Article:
Pub Nite can be pretty predictable when it comes to music. In the later part of the night, after the lights are turned off, music always shifts towards hits that are more dance-worthy, and of course, the night isn’t over until “American Pie” by Don McLean is played, followed by Semisonic’s “Closing Time.” “American Pie” and “Closing Time” have been part of the Pub Nite tradition for years. Nonetheless, there still remains an observable variety in the music from night to night. This is simply because different students DJ Pub Nite each week.
“I always try to play good songs,” said Dina Ginzburg ’18, who has DJ-ed Pub Nite twice. “And usually not recently popular songs, because I feel like you hear those at every single party… Mostly just songs that you can sing along to and that people really love. I think that ‘Hey Ya’ is just a classic — like who doesn’t love that song?”
But it doesn’t always work out perfectly. Sometimes the crowd becomes visibly displeased with the DJ’s selection of music, booing the music
“When that happens, you just have to be ready to switch to a different song,” explained Ginzburg. “You always have to have a playlist that’s longer than three hours. It’s really stressful if it’s not, and you start running out of songs.”
Unfortunately, when it comes to Pub Nite, playing “good music” is not a foolproof way to ensure that everyone has fun and stays.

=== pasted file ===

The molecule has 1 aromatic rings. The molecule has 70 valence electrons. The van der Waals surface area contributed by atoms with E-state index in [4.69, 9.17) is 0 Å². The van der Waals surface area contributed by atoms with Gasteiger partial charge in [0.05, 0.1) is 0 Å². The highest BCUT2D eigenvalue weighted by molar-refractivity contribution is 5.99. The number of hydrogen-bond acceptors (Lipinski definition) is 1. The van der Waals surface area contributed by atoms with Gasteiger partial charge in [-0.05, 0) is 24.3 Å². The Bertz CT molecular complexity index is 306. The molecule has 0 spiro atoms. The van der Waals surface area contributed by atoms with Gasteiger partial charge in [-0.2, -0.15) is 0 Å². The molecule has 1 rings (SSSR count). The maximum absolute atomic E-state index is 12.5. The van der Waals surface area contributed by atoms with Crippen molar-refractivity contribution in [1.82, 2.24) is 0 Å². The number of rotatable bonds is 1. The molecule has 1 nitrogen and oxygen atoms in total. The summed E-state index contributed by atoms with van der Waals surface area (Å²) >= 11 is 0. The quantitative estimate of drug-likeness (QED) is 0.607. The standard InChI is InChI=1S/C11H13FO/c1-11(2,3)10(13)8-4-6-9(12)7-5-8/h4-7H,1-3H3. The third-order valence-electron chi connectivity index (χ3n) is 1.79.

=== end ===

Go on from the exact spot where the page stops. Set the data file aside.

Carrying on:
“Last time, I know I was playing good music, but people left because it just wasn’t their night,” recounted Ginzburg. “I guess it was in the middle of a work week, but I feel like Pub Nite is always depressing at the end, unless it’s a special night, the atmosphere is right, and people want to stay the whole time.”
Seniors, who were around to experience the “old” Pub Nite before the school’s alcohol policy changed, claim that it was not always like this. Pub Nite used to be highly attended, for one thing, and a lot of people stayed until “Closing Time” finished, even helping the senior class officers clean up afterwards.
“After Pub Nite, they would just play Killers songs,” said Doriana Thornton ’16. “There’d be like 10 people, and we would just dance around and clean.” This post-Pub Nite cleaning doesn’t seem to take place anymore, especially since many students leave before American Pie or Closing Time are over, as pointed out by Ginzburg.
“People feel less of a sense of ownership over Pub Nite [now],” explained Tiffany Kim ’17. “I don’t know why the communal cleaning up went away… I guess the lack of support for senior class officers translates into them having less energy to worry about creating things like that post-Pub Nite atmosphere. It’s really not their fault.”
“It’s becoming more of an uphill battle to do things [as students],” commented another senior, who wishes to remain anonymous. “And I think the senior class officers were just so invested in [Pub Nite] and so excited about it that you couldn’t not be excited about it.”
Subtle shifts in the way music is handled have also contributed to the change in atmosphere. While the same structure of music was used previously — with more danceable songs playing towards the end of the night — music was quieter during the first couple of hours.
“Pub Nite … used to be about being able to talk to each other for the first couple of hours, like before the music changes,” Kim recalled. “It used to be not as loud so people could talk.”
The seniors illuminate just how Pub Nite has changed over the years. This change is often attributed to the change in alcohol policy and, as described above, is reflected even in the way music is handled and received at Pub Nite.
“Donate to Pub Nite!” said Kim. “Don’t let it die.”